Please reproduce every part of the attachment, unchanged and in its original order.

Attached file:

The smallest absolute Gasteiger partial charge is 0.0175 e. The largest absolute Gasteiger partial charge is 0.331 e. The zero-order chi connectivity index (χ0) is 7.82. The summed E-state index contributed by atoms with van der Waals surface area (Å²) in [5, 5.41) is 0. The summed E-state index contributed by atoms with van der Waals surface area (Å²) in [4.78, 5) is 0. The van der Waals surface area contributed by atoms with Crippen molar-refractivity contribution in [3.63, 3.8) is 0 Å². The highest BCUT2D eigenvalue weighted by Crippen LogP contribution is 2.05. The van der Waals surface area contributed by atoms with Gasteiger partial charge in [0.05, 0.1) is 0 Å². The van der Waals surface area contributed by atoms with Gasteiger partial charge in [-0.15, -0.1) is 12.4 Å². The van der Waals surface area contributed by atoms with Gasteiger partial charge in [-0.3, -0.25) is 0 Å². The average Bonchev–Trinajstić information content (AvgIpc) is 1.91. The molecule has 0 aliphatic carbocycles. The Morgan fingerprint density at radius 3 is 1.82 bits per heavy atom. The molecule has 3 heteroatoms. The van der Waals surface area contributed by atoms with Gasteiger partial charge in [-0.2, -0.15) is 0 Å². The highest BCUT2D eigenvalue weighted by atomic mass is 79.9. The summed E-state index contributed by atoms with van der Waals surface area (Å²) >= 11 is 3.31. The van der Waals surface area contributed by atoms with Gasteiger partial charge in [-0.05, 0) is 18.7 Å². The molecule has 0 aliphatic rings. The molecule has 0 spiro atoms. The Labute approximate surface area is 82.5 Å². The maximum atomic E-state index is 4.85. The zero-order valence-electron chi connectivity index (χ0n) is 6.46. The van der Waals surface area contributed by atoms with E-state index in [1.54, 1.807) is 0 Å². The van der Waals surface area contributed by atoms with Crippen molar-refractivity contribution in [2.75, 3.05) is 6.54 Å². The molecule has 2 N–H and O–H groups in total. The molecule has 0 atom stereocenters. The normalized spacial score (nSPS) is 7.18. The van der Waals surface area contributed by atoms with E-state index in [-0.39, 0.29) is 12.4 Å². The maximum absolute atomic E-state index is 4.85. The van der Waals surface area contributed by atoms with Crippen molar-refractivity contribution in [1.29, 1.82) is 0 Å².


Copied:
The smallest absolute Gasteiger partial charge is 0.0175 e. The largest absolute Gasteiger partial charge is 0.331 e. The zero-order chi connectivity index (χ0) is 7.82. The summed E-state index contributed by atoms with van der Waals surface area (Å²) in [5, 5.41) is 0. The summed E-state index contributed by atoms with van der Waals surface area (Å²) in [4.78, 5) is 0. The van der Waals surface area contributed by atoms with Crippen molar-refractivity contribution in [3.63, 3.8) is 0 Å². The highest BCUT2D eigenvalue weighted by Crippen LogP contribution is 2.05. The van der Waals surface area contributed by atoms with Gasteiger partial charge in [0.05, 0.1) is 0 Å². The van der Waals surface area contributed by atoms with Gasteiger partial charge in [-0.15, -0.1) is 12.4 Å². The van der Waals surface area contributed by atoms with Gasteiger partial charge in [-0.3, -0.25) is 0 Å². The average Bonchev–Trinajstić information content (AvgIpc) is 1.91. The molecule has 0 aliphatic carbocycles. The Morgan fingerprint density at radius 3 is 1.82 bits per heavy atom. The molecule has 3 heteroatoms. The van der Waals surface area contributed by atoms with Gasteiger partial charge in [-0.2, -0.15) is 0 Å². The highest BCUT2D eigenvalue weighted by atomic mass is 79.9. The summed E-state index contributed by atoms with van der Waals surface area (Å²) >= 11 is 3.31. The van der Waals surface area contributed by atoms with Gasteiger partial charge in [-0.05, 0) is 18.7 Å². The molecule has 0 aliphatic rings. The molecule has 0 spiro atoms. The Labute approximate surface area is 82.5 Å². The maximum atomic E-state index is 4.85. The zero-order valence-electron chi connectivity index (χ0n) is 6.46. The van der Waals surface area contributed by atoms with E-state index in [1.54, 1.807) is 0 Å². The van der Waals surface area contributed by atoms with Crippen molar-refractivity contribution in [2.75, 3.05) is 6.54 Å². The molecule has 2 N–H and O–H groups in total. The molecule has 0 atom stereocenters. The normalized spacial score (nSPS) is 7.18. The van der Waals surface area contributed by atoms with E-state index in [-0.39, 0.29) is 12.4 Å². The maximum absolute atomic E-state index is 4.85. The van der Waals surface area contributed by atoms with Crippen molar-refractivity contribution in [1.29, 1.82) is 0 Å².